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Dive Review of Kasawari Lembeh in
Indonesia/Lembeh, Sulawesi

Kasawari Lembeh, Jul, 2009,

by Doug Segar and Elaine Stamman, CA, USA ( 2 reports). Report 5285.

No photos available at this time

Ratings and Overall Comments 1 (worst) - 5 (best):

Accommodations 5 stars Food 5 stars
Service and Attitude 5 stars Environmental Sensitivity 4 stars
Dive Operation N/A Shore Diving N/A
Snorkeling N/A
Value for $$ 5 stars
Beginners 2 stars
Advanced 5 stars
Comments We'll let our actions speak for our complete endorsement of Lembeh Straits and of the Kasawari Resort for discriminating divers and photographers. We are looking forward to our 9th trip to Lembeh, 4th trip to Kasawari. Each trip, we spend 2-3 weeks diving at Kasawari. We love the resort, staff, and diving!

Rather than repeat ourselves, we refer you to our very extensive report from our first visit Dec 2007. The resort has maintained its high standards of comfort and service, and remains a photographer's paradise. As said in our earlier detailed report, the resort is centrally located in the strait which makes for short rides to all the best sites on very comfortable boats. It is compactly laid out so trips to your room, dive shop, camera room, dining and dive boats are mercifully short. Nestled between lush rainforest and the local village, you feel safe while still feeling tucked away in an ideal setting overlooking the strait.

The villas are very comfortable, spacious, and offer all the comforts of home. The dive area is huge and there is plenty of room, even when the resort is full. The same spaciousness and thoughtful layout is also true of the camera room.

The resort is able to accommodate any number of guests - we have been there when we were close to the only guests and other times when the resort was at capacity. The resort adjusts staff, boats, and dining to ensure that things go smoothly and that people are not crowded. In truth, the personal attention to the guests is the resort's hallmark. They work very hard to keep diving groups small so that guests have the luxury of the personal attention of the resort's truly remarkable dive guides. It was hard to keep from being smug when we would see other groups of 10 or more divers/photographers from other resorts in the strait following one dive guide and swarming all over any "critter" that he found. Usually at Kasawari, it was a maximum of 4 divers per guide, and often 2 guides would work together for 4-6 divers.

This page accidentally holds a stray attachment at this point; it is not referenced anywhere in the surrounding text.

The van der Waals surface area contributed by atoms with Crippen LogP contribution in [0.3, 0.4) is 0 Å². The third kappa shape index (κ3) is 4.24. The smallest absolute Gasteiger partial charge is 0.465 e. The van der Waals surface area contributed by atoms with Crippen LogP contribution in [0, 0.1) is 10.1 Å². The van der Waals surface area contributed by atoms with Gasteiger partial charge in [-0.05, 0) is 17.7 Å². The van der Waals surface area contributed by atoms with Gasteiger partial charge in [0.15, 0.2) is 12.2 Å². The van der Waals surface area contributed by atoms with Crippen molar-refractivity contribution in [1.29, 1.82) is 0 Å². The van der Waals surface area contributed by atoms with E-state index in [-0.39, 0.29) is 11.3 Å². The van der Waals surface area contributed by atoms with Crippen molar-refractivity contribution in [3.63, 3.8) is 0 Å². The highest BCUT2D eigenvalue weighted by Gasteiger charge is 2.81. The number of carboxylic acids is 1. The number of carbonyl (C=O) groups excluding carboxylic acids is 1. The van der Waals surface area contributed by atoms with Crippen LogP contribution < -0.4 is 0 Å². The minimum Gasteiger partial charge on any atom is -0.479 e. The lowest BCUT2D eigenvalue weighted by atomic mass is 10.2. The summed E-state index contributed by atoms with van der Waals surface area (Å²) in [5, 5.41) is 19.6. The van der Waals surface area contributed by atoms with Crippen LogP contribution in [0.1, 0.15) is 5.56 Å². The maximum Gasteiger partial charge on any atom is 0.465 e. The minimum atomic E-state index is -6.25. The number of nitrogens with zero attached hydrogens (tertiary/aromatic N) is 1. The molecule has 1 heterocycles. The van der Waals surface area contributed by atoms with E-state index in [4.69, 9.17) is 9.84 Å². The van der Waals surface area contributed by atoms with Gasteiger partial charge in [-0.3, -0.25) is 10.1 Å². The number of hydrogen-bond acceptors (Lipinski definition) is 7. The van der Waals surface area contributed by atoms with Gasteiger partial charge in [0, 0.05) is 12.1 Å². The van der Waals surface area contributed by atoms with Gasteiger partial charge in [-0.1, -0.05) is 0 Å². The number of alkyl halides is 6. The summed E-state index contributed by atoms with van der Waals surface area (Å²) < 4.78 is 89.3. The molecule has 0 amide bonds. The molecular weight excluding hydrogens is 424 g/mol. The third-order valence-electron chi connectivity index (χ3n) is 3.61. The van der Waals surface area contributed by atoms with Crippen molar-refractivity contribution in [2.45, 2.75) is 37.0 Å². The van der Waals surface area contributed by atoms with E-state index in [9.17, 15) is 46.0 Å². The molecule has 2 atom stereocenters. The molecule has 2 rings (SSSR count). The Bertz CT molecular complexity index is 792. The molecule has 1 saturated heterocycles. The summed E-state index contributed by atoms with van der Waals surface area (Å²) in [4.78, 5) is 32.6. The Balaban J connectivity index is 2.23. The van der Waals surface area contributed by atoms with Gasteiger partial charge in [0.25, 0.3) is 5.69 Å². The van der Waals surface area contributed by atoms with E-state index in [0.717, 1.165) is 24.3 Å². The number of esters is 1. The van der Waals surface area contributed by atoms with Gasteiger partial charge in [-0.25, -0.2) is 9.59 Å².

One of the owners was visiting the resort. His passion and commitment to the resort and the staff were impressive. He worked with all the staff to hone their service - we even caught him trimming bushes one morning! He worked with the kitchen to bring significant diversification to the menu and to improve the quality of the food, which is generally excellent. We were very impressed with the new offerings and regretted not having more time to try the new dishes. When the resort isn't busy, you order from the menu. When they are busy, a buffet is set up. The buffet ensures that diners can get their meals within the time allotted between dives.

Lembeh is the muck capital and divers going there must understand what the diving is all about. Visibility is poor, the substrate is silty and easily stirred up, the critters are often incredibly camouflaged, and coral growth is site-specific. But, the critters that are found there are many of those on the "lifetime wish lists" for long-time divers and photogs. Luckily, the dive guides at the resort are incredible and can see and find even the rarest, tiniest, and best hidden animals. It says something when you simply pass over flamboyant cuttlefish, coconut octopus, Pegasus, fingered dragonets, and many other animals as simply too "been there, done that."